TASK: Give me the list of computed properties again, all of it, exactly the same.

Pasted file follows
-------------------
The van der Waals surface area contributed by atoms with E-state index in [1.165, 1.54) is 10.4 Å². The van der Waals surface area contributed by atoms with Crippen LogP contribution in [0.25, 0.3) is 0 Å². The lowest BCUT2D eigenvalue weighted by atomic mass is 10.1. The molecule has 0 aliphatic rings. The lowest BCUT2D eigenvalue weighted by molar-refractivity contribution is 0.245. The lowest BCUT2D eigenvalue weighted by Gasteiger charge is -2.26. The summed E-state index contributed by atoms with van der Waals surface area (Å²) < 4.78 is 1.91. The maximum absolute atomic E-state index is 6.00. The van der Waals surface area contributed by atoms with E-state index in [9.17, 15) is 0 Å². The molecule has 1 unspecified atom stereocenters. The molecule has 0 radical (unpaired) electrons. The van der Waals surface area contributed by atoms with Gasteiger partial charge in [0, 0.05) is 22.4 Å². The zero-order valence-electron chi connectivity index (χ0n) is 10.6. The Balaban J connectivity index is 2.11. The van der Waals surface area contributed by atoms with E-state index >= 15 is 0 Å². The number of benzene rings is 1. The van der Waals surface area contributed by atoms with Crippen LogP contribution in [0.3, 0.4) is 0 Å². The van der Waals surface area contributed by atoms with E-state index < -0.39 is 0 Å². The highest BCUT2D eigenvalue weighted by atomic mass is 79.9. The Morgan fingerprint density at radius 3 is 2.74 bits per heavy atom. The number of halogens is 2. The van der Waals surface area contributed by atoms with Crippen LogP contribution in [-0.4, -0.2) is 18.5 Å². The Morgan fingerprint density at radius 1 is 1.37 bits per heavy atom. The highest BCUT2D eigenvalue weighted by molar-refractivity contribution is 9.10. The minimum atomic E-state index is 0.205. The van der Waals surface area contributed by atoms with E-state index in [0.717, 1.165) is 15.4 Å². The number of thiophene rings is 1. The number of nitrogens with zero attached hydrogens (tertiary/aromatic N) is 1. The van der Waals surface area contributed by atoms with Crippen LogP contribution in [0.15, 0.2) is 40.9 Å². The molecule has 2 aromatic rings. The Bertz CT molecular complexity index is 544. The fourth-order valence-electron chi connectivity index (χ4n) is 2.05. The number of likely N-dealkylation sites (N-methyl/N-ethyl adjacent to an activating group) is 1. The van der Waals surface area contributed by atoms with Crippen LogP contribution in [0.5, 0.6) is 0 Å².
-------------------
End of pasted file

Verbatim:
The van der Waals surface area contributed by atoms with E-state index in [1.165, 1.54) is 10.4 Å². The van der Waals surface area contributed by atoms with Crippen LogP contribution in [0.25, 0.3) is 0 Å². The lowest BCUT2D eigenvalue weighted by atomic mass is 10.1. The molecule has 0 aliphatic rings. The lowest BCUT2D eigenvalue weighted by molar-refractivity contribution is 0.245. The lowest BCUT2D eigenvalue weighted by Gasteiger charge is -2.26. The summed E-state index contributed by atoms with van der Waals surface area (Å²) < 4.78 is 1.91. The maximum absolute atomic E-state index is 6.00. The van der Waals surface area contributed by atoms with E-state index in [9.17, 15) is 0 Å². The molecule has 1 unspecified atom stereocenters. The molecule has 0 radical (unpaired) electrons. The van der Waals surface area contributed by atoms with Gasteiger partial charge in [0, 0.05) is 22.4 Å². The zero-order valence-electron chi connectivity index (χ0n) is 10.6. The Balaban J connectivity index is 2.11. The van der Waals surface area contributed by atoms with E-state index >= 15 is 0 Å². The number of benzene rings is 1. The van der Waals surface area contributed by atoms with Crippen LogP contribution in [0.3, 0.4) is 0 Å². The van der Waals surface area contributed by atoms with E-state index < -0.39 is 0 Å². The highest BCUT2D eigenvalue weighted by atomic mass is 79.9. The Morgan fingerprint density at radius 3 is 2.74 bits per heavy atom. The number of halogens is 2. The van der Waals surface area contributed by atoms with Crippen LogP contribution in [-0.4, -0.2) is 18.5 Å². The Morgan fingerprint density at radius 1 is 1.37 bits per heavy atom. The highest BCUT2D eigenvalue weighted by molar-refractivity contribution is 9.10. The minimum atomic E-state index is 0.205. The van der Waals surface area contributed by atoms with E-state index in [0.717, 1.165) is 15.4 Å². The number of thiophene rings is 1. The number of nitrogens with zero attached hydrogens (tertiary/aromatic N) is 1. The van der Waals surface area contributed by atoms with Crippen LogP contribution in [0.15, 0.2) is 40.9 Å². The molecule has 2 aromatic rings. The Bertz CT molecular complexity index is 544. The fourth-order valence-electron chi connectivity index (χ4n) is 2.05. The number of likely N-dealkylation sites (N-methyl/N-ethyl adjacent to an activating group) is 1. The van der Waals surface area contributed by atoms with Crippen LogP contribution in [0.5, 0.6) is 0 Å².